Reuters is reporting that Apple may be having trouble securing enough high-resolution displays to produce a Retina-based iPad Mini this year.
The current version of the company’s $329-and-up 7.9-inch tablet sports a 1024×768 screen; Google’s $229-and-up latest Nexus 7 tablet features a 7-inch, 1920×1200 resolution display as does Amazon’s just-released Kindle Fire HDX, which also starts at $229.
According to Reuters:
The reason behind the delays in manufacturing the retina display screens for the iPad Mini were unclear. One source at a supplier said there were delays in Apple’s certification of panel producers, which were given strict power-saving requirements.
Reuters’ sources added that they “expected Apple to either wait until early next year for a full-fledged launch of a retina display iPad Mini, or to make a retina version only available in limited quantities before the end of the year.”
Apple has been expected to unveil the new iPad Mini model sometime this month, so it’ll be interesting to see what actually happens — Apple announcements are notoriously hard to nail down until shortly before they happen, if they even get spoiled beforehand at all. In other words, people can “expect” Apple to do things all they want; what Apple actually ends up doing can often end up being a different story altogether.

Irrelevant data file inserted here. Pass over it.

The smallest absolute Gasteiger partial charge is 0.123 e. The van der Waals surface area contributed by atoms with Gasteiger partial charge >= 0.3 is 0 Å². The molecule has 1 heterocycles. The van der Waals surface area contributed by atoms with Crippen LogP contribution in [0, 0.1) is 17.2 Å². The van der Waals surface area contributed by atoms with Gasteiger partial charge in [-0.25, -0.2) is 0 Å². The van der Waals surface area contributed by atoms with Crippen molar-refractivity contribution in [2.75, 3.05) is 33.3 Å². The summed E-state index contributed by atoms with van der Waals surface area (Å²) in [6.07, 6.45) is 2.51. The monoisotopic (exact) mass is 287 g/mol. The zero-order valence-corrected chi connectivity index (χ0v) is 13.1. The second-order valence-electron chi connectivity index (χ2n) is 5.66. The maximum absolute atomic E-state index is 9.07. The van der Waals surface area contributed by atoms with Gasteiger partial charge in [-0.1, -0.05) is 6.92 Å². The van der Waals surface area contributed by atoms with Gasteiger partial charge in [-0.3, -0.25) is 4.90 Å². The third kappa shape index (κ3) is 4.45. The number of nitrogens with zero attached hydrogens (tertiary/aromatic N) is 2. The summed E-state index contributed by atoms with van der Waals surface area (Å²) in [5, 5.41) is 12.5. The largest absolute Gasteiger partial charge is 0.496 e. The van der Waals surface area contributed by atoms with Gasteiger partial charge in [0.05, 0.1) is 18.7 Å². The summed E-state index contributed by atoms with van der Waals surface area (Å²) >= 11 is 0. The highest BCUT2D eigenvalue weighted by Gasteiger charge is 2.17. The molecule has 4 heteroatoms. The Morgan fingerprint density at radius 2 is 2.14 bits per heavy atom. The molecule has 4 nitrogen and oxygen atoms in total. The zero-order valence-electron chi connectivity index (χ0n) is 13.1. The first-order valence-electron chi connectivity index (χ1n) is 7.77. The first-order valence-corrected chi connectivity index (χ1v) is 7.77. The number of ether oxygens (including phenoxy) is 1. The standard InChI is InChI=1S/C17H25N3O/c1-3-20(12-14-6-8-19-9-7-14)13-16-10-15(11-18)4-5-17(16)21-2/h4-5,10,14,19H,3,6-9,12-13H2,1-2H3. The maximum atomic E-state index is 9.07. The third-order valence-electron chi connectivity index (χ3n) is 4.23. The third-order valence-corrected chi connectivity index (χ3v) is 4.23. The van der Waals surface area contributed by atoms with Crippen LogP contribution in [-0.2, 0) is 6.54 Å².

Whatever happens, I’d be mildly surprised if the company released a new iPad Mini with the same screen resolution as the old one. As my colleague Harry points out, the iPad Mini’s “low-resolution screen grows more anachronistic by the minute.” If these supply problems are indeed real, it’d behoove Apple to delay the new iPad Mini’s launch in order to get the screen right. It could mean missing the holiday shopping season, but last I checked, Apple seems to be able to sell stuff regardless of the time of year. And I say I’d only be “mildly surprised” because I think even if Apple released a new iPad Mini with the same 1024×768-resolution screen, people would still buy it. Tech writers would cackle about it, but regular people would still buy it.
As always, the requisite caveat: Reuters’ report comes from anonymous sources — “people who work in the company’s supply chain” — so take this news with a grain of salt.